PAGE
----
Looking at the long term ends, the education has the capacity to act as an effective instrument of poverty reduction, social and occupational mobility and thereby improvement of equity in the system in developing countries including ours.
India constitutes 17.5% of world’s population and is projected to be the world’s most populous country by 2025. It is estimated that average age of an Indian will be 29 years in 2020, which will be important work force of the country. As per National Sample Survey of India 92.4% of India’s workforce is in the unorganized sectors. In order to compete in the globalized economy there is need for regular up-gradation of skills of the workforce. India needs to arm its labor force with relevant skills that implies the need for creating a variety of learning and training opportunities. Is there any alternative other than education?
Peter Tase: Since you have been working on education in Jammu and Kashmir State, what are some of your first hand experiences?
Fayaz Bhat: Time and again I have been maintaining that education in Kashmir valley is a state of crisis. The prolonged conflict devastated the basic ethos and basic structure of education. Therefore, education in Kashmir is at a double disadvantage. One set of concerns pertaining to education in Kashmir are the ones that are common to education in India, e.g. teacher absenteeism, decreasing learning achievements, infrastructural crunch, exclusion on the lines of gender, caste and class, etc. Armed conflict has brought with it specific and additional challenges that remain specific to valley, e.g. occupation and destruction of schools, frequent strikes that disrupt school functioning, creation of an environment of fear and uncertainty.
Peter Tase: Could you shed some light on primary education in India’s Kashmir?
Fayaz Bhat: Unlike other states of the country, the right to education is not a fundamental right of the children of Jammu and Kashmir State and that needs a serious rethinking. The state has its own education Act known as Jammu and Kashmir School Education Act, 2002. The Act mandates that “Government shall work on a sustained basis, for enlargement of access to elementary education” i.e. up to class 8th. However, it does not make elementary education a fundamental right in the state.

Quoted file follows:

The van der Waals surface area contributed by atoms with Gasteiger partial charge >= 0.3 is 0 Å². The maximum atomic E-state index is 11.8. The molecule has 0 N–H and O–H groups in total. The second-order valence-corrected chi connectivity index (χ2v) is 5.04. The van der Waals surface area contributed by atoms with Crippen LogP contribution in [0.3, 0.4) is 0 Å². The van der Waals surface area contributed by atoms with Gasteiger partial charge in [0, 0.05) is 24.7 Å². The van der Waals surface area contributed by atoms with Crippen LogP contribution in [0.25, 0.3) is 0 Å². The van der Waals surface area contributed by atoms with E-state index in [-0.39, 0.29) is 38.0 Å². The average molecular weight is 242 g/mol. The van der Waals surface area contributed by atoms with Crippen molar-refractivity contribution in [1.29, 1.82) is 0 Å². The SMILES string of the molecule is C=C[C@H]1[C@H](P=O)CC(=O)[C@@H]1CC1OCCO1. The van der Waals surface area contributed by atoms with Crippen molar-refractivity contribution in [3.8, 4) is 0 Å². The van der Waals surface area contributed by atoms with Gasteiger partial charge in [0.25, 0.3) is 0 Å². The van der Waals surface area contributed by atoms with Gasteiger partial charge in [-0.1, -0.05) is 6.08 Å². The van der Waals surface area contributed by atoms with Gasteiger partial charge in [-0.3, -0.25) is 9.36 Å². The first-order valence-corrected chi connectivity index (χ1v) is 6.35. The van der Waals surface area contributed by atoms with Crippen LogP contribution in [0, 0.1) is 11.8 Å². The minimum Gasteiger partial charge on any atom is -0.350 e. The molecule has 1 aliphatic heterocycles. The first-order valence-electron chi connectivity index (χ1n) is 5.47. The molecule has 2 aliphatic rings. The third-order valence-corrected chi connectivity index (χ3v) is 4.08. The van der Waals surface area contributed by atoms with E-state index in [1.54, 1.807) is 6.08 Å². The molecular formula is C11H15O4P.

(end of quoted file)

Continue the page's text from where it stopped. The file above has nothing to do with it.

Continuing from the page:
Like rest of India, there is “Education lag” in Kashmir. That is in material aspects primary education of the state is shining. The literacy rate of the state is jumping. There is almost cent per cent enrollment, every village has primary school at door steps and almost every school has now a building, teachers, and other material things available. But in non material aspects whether it is learning achievements of children, teachers’ perception about students (especially in public schools), gender sensitivity and other non material dimensions, it is lagging.
Primary education in Kashmir is unheeded, ignored and brushed aside. Teachers of a primary school are mostly low salaried, academically less qualified and enjoy low social prestige and status. The so called best brains are seldom posted at primary schools. Also administration engages primary school teachers for census, updating of electoral list, surveys and other administration related jobs, etc. that adds to the existing problems.
This is the stage where I think all problems of school education evolve. Currently we are anything but a quality primary education provider.
Peter Tase: What are main impediments you think education is beset with prevailing conflict in Kashmir Valley?
Fayaz Bhat: The outburst of political unrest in the State especially since 1989 has hit education of the State both materially and non-materially. Shutdowns, sieges, curfews, protests and demonstrations are now a regular fashion and at times ‘separatists’ even come up with calendar of strikes. This has devastating effects on the basic functioning of education system and the “quality” of education in Kashmir valley. I would rather prefer to call it mal-education. Because there is no consensus among scholars on what ‘quality’ constitutes in education.
Peter Tase: What do you mean by Mal-education?